I visited Korea in the summer of 2012. Despite Korea's lightning-pace development, the communication barrier was absolute, and nowhere was this more apparent than when I wanted something quick to eat.
When I felt fresh and adventurous, ready to eat whatever came out of the kitchen, or when I felt flush, ready to jet off to some specialty restaurant chosen from the guidebook, I didn't care that I couldn't communicate. But when I was nearing the end of a long day, exhausted and in need of sustenance (that wasn't convenience store ramyun) before collapsing into bed, I didn't have the energy to risk inadvertently ordering some twelve-plate four-course monstrosity.
I couldn't speak Korean or read the script (all I retain now is the flourished underline of the ‘n’ sound) and I recall many a stomach-rumbling night where I peered through doorways into rooms austerely decorated with inscrutable text. Often, it was actually carved into wood like an art project. This was both beautiful and utterly irrelevant to my interests.
|Ah.. I see. You serve food here.|
Thanks, Joshua Lurie
I was occasionally thrown a bone in the form of hilarious, yet ultimately decipherable neon...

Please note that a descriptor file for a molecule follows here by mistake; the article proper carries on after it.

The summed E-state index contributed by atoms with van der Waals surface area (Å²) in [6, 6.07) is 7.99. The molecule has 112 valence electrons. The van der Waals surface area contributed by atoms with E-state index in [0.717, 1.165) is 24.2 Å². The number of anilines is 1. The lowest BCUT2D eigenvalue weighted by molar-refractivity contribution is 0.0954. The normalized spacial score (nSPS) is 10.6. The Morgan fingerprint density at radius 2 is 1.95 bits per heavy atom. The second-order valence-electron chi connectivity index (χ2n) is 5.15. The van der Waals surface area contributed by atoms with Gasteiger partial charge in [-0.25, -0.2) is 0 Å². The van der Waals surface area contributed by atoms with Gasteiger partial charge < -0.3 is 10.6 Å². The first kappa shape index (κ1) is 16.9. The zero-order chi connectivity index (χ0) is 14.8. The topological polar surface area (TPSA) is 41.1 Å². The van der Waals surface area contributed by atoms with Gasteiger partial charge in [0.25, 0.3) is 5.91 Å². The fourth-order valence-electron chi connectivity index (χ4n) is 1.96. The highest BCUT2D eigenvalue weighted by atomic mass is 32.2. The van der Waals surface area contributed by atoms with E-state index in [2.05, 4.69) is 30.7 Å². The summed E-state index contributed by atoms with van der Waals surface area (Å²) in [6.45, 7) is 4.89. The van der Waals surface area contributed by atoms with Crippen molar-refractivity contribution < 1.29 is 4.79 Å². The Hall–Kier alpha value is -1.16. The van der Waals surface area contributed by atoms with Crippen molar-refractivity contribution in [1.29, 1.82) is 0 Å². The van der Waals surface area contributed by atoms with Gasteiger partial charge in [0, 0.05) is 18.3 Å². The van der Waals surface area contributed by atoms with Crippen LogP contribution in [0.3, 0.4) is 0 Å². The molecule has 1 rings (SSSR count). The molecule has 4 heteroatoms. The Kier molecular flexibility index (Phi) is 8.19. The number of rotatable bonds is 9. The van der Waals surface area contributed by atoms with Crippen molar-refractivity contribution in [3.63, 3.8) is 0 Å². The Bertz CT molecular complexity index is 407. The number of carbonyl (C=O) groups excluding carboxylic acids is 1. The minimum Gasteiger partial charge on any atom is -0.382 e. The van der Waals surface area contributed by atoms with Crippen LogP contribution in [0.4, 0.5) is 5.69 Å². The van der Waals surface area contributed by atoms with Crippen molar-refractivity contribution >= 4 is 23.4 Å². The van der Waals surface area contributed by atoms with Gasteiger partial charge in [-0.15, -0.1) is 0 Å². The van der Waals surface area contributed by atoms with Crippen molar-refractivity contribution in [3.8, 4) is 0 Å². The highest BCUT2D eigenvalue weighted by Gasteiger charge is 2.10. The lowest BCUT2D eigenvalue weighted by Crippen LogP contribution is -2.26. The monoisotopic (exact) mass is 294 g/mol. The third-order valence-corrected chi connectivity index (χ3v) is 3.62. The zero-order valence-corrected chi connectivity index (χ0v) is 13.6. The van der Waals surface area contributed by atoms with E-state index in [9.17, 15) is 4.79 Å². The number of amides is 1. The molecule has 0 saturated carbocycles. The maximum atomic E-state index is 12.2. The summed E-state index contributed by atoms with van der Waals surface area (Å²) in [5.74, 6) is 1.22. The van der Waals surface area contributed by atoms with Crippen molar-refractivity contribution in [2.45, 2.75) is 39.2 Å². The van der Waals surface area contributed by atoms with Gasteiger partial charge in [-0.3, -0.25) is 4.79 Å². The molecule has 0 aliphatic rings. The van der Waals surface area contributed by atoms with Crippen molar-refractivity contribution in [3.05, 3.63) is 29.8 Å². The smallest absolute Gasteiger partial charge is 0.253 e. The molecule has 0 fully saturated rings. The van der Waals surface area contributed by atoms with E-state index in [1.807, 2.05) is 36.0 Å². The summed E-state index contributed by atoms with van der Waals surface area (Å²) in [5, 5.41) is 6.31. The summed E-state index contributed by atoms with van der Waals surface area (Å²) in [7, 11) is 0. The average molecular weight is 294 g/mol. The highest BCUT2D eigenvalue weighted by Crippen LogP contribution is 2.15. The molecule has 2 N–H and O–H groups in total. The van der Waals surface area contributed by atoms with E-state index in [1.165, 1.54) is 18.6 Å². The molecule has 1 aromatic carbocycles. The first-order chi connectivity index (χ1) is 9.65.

or something that at least let me know there’d be an interesting selection to choose from...
... but when this didn’t happen, I felt utterly lost.
I would scour the guidebook for the characters for the dish I sought, and try to remember it, but it faded like the details of abstract art. A few days of this and I started writing the dish of the day on the back of my hand.
Unfortunately, I still had to peer through doorways like a myopic looky-loo and squint at long lists of menu options, and Koreans were too friendly to stand aside for my confusion. Up they would bound, cheerily pointing at their abstract menu art, and I would consider the implications of standing in the doorway comparing the back of my hand to the wall for ten minutes, then flee.
My unlikely savior turned out to be in the form of a fish roe rice bowl (al bap, 알밥).
Nearly every casual restaurant had a version. The characters were easy to spot. It tasted amazing, and I always felt healthy and fully nourished afterwards. They even laid off on the omnipresent red pepper paste (gochujang, 고추장) a tiny bit.
It would briefly occur to me as I was eating my fourth al-bap of the week that a stone pot full of crackly rice, fish eggs, seaweed, hot-sauce drenched cabbage and radish, and egg was a strange comfort food for someone raised in the Midwest, but I honestly felt like this dish was stroking my forehead (though sweaty from gochujang), murmuring soothing words, and tucking me into bed. It wiped the dancing Korean script from in front of my eyes.
And the taste! Pure ocean over rice, but unmistakably Korean in how strongly the vegetables were pickled. The individual tiny snaps of the eggs breaking, contained by the crackling seaweed strips and pot-blackened rice, gave my teeth reason to pay good attention, and set up a kind of hypnotic rhythm section in my jaw.
It formed a perfect beat for me to find a subway stop and stumble home.
Where to get al-bap in Orange County:
According to Yelp, a smattering of restaurants in Buena Park, and of course, Koreatown in LA. However, I have so far been hesitant to ruin my amazing memories by trying it here.